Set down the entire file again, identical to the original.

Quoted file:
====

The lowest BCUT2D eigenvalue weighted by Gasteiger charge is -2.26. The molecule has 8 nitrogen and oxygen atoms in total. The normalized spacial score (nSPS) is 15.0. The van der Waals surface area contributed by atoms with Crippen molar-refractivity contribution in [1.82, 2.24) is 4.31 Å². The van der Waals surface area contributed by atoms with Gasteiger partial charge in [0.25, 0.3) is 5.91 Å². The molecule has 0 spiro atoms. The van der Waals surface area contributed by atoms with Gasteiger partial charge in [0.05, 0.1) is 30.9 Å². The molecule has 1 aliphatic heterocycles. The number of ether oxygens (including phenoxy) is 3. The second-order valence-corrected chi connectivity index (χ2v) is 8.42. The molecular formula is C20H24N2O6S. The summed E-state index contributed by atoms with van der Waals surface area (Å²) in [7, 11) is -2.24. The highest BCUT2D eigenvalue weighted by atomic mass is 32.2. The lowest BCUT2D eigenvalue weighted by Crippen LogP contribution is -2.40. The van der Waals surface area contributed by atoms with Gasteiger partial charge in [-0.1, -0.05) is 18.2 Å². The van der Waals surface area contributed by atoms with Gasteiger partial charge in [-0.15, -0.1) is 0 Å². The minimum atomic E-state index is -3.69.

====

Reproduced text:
The lowest BCUT2D eigenvalue weighted by Gasteiger charge is -2.26. The molecule has 8 nitrogen and oxygen atoms in total. The normalized spacial score (nSPS) is 15.0. The van der Waals surface area contributed by atoms with Crippen molar-refractivity contribution in [1.82, 2.24) is 4.31 Å². The van der Waals surface area contributed by atoms with Gasteiger partial charge in [0.25, 0.3) is 5.91 Å². The molecule has 0 spiro atoms. The van der Waals surface area contributed by atoms with Gasteiger partial charge in [0.05, 0.1) is 30.9 Å². The molecule has 1 aliphatic heterocycles. The number of ether oxygens (including phenoxy) is 3. The second-order valence-corrected chi connectivity index (χ2v) is 8.42. The molecular formula is C20H24N2O6S. The summed E-state index contributed by atoms with van der Waals surface area (Å²) in [7, 11) is -2.24. The highest BCUT2D eigenvalue weighted by atomic mass is 32.2. The lowest BCUT2D eigenvalue weighted by Crippen LogP contribution is -2.40. The van der Waals surface area contributed by atoms with Gasteiger partial charge in [-0.1, -0.05) is 18.2 Å². The van der Waals surface area contributed by atoms with Gasteiger partial charge in [-0.15, -0.1) is 0 Å². The minimum atomic E-state index is -3.69.